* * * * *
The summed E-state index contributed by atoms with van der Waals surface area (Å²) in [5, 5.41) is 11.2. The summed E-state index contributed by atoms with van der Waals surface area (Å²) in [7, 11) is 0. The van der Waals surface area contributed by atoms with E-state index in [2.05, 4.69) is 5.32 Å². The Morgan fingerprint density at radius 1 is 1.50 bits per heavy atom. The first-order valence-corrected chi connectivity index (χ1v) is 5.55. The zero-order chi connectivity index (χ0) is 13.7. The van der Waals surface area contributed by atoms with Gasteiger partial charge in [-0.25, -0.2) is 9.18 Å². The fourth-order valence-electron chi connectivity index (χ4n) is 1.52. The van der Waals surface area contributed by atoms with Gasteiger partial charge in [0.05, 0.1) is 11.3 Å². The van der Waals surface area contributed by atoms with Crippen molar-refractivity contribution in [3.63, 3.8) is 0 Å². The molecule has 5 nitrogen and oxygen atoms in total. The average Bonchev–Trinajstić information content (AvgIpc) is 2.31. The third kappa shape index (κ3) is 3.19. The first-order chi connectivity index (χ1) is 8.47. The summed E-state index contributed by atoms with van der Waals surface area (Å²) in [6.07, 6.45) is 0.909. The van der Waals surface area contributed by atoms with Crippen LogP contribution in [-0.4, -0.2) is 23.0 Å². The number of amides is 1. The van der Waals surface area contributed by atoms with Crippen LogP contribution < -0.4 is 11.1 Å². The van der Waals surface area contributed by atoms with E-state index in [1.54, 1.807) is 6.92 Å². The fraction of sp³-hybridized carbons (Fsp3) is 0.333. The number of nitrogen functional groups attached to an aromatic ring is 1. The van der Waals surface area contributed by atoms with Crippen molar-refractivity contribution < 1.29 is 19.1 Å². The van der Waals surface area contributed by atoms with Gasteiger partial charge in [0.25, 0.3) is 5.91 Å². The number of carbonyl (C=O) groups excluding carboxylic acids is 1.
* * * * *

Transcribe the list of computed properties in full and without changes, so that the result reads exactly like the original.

The summed E-state index contributed by atoms with van der Waals surface area (Å²) in [5, 5.41) is 11.2. The summed E-state index contributed by atoms with van der Waals surface area (Å²) in [7, 11) is 0. The van der Waals surface area contributed by atoms with E-state index in [2.05, 4.69) is 5.32 Å². The Morgan fingerprint density at radius 1 is 1.50 bits per heavy atom. The first-order valence-corrected chi connectivity index (χ1v) is 5.55. The zero-order chi connectivity index (χ0) is 13.7. The van der Waals surface area contributed by atoms with Gasteiger partial charge in [-0.25, -0.2) is 9.18 Å². The fourth-order valence-electron chi connectivity index (χ4n) is 1.52. The van der Waals surface area contributed by atoms with Gasteiger partial charge in [0.05, 0.1) is 11.3 Å². The van der Waals surface area contributed by atoms with Crippen molar-refractivity contribution in [3.63, 3.8) is 0 Å². The molecule has 5 nitrogen and oxygen atoms in total. The average Bonchev–Trinajstić information content (AvgIpc) is 2.31. The third kappa shape index (κ3) is 3.19. The first-order chi connectivity index (χ1) is 8.47. The summed E-state index contributed by atoms with van der Waals surface area (Å²) in [6.07, 6.45) is 0.909. The van der Waals surface area contributed by atoms with Crippen LogP contribution in [-0.4, -0.2) is 23.0 Å². The number of amides is 1. The van der Waals surface area contributed by atoms with Crippen LogP contribution < -0.4 is 11.1 Å². The van der Waals surface area contributed by atoms with E-state index in [1.54, 1.807) is 6.92 Å². The fraction of sp³-hybridized carbons (Fsp3) is 0.333. The number of nitrogen functional groups attached to an aromatic ring is 1. The van der Waals surface area contributed by atoms with Crippen molar-refractivity contribution < 1.29 is 19.1 Å². The van der Waals surface area contributed by atoms with Gasteiger partial charge in [0.25, 0.3) is 5.91 Å². The number of carbonyl (C=O) groups excluding carboxylic acids is 1.